Side comment, I sit on the State Health Information Technology Commission for the State of Michigan with the Department of Health and Human Services and we’re working on an agenda to allow for a clear articulation of how privacy relates to behavioral health data sharing. Because right now, pairs and providers and patients don’t get clear guidance as to what they can share and not share. And we believe that at the Commission that developing a clear guidance on this is going to help build a community of behavioral health providers that can share through technology with a larger patient community. Sorry, that was just the little commercial for our work there. So we have the actual technology. It has to be designed into an interaction pattern. We have to develop how we’re going to leverage it within our practices then we have to build the platforms to do that. And so I think that there is clearly investments that are made. Why would a health system invest in those kind of activities versus just buying something off the shelf or buying a service from a third party?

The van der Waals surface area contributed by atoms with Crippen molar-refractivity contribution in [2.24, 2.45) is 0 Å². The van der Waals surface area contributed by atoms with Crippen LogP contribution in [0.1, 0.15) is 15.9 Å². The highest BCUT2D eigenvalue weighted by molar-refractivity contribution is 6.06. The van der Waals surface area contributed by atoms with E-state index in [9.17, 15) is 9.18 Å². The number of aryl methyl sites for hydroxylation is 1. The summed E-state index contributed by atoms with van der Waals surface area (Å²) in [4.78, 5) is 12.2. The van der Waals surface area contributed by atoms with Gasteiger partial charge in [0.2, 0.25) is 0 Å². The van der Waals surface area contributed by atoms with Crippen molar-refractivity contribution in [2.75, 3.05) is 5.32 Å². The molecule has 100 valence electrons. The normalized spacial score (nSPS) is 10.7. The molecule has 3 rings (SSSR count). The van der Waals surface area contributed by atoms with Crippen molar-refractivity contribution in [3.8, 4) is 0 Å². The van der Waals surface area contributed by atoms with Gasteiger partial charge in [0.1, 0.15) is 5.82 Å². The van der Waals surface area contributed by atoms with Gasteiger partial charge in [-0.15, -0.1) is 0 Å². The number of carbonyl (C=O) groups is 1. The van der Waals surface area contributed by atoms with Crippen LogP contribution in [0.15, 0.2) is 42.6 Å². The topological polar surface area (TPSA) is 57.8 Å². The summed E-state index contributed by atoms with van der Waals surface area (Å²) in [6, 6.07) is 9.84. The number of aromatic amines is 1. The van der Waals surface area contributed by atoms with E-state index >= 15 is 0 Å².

Joe: You as a health system should be in control of what your patient experience is, what your clinical quality is and what your brand is. Who you are is important these days because it’s very easy for someone to come into your community and search and find out–that is not how it used to be when you would choose a primary care doctor–but now you are using digital tools to say “Okay, well where am I going to have the care for myself and for my family?” And so, creating an experience that is yours I think is very important. Buying something off the shelf makes you like everyone else.